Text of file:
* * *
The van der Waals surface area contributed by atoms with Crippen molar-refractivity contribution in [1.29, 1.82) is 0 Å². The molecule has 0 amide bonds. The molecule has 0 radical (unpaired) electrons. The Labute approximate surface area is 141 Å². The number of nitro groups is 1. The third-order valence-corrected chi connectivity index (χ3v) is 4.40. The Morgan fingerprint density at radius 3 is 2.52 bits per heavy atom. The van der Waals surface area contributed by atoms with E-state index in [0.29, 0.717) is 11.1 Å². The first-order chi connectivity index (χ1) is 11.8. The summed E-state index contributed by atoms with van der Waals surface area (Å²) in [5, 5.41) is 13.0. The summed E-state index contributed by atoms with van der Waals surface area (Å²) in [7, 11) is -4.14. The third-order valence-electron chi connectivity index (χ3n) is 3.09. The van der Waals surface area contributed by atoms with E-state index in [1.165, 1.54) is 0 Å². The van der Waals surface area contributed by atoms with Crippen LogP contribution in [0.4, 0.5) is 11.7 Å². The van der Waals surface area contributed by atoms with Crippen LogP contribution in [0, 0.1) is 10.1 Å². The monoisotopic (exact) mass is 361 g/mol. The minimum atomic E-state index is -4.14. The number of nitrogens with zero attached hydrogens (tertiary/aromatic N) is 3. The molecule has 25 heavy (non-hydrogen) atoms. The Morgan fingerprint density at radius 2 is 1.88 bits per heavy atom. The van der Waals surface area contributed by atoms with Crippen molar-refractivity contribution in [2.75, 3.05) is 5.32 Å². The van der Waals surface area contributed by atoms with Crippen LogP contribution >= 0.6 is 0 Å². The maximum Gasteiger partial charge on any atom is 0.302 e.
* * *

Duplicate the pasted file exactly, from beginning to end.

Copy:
The van der Waals surface area contributed by atoms with Crippen molar-refractivity contribution in [1.29, 1.82) is 0 Å². The molecule has 0 amide bonds. The molecule has 0 radical (unpaired) electrons. The Labute approximate surface area is 141 Å². The number of nitro groups is 1. The third-order valence-corrected chi connectivity index (χ3v) is 4.40. The Morgan fingerprint density at radius 3 is 2.52 bits per heavy atom. The van der Waals surface area contributed by atoms with E-state index in [0.29, 0.717) is 11.1 Å². The first-order chi connectivity index (χ1) is 11.8. The summed E-state index contributed by atoms with van der Waals surface area (Å²) in [5, 5.41) is 13.0. The summed E-state index contributed by atoms with van der Waals surface area (Å²) in [7, 11) is -4.14. The third-order valence-electron chi connectivity index (χ3n) is 3.09. The van der Waals surface area contributed by atoms with E-state index in [1.165, 1.54) is 0 Å². The van der Waals surface area contributed by atoms with Crippen LogP contribution in [0.4, 0.5) is 11.7 Å². The van der Waals surface area contributed by atoms with Crippen LogP contribution in [0, 0.1) is 10.1 Å². The monoisotopic (exact) mass is 361 g/mol. The minimum atomic E-state index is -4.14. The number of nitrogens with zero attached hydrogens (tertiary/aromatic N) is 3. The molecule has 25 heavy (non-hydrogen) atoms. The Morgan fingerprint density at radius 2 is 1.88 bits per heavy atom. The van der Waals surface area contributed by atoms with Crippen molar-refractivity contribution in [2.75, 3.05) is 5.32 Å². The van der Waals surface area contributed by atoms with Crippen LogP contribution >= 0.6 is 0 Å². The maximum Gasteiger partial charge on any atom is 0.302 e.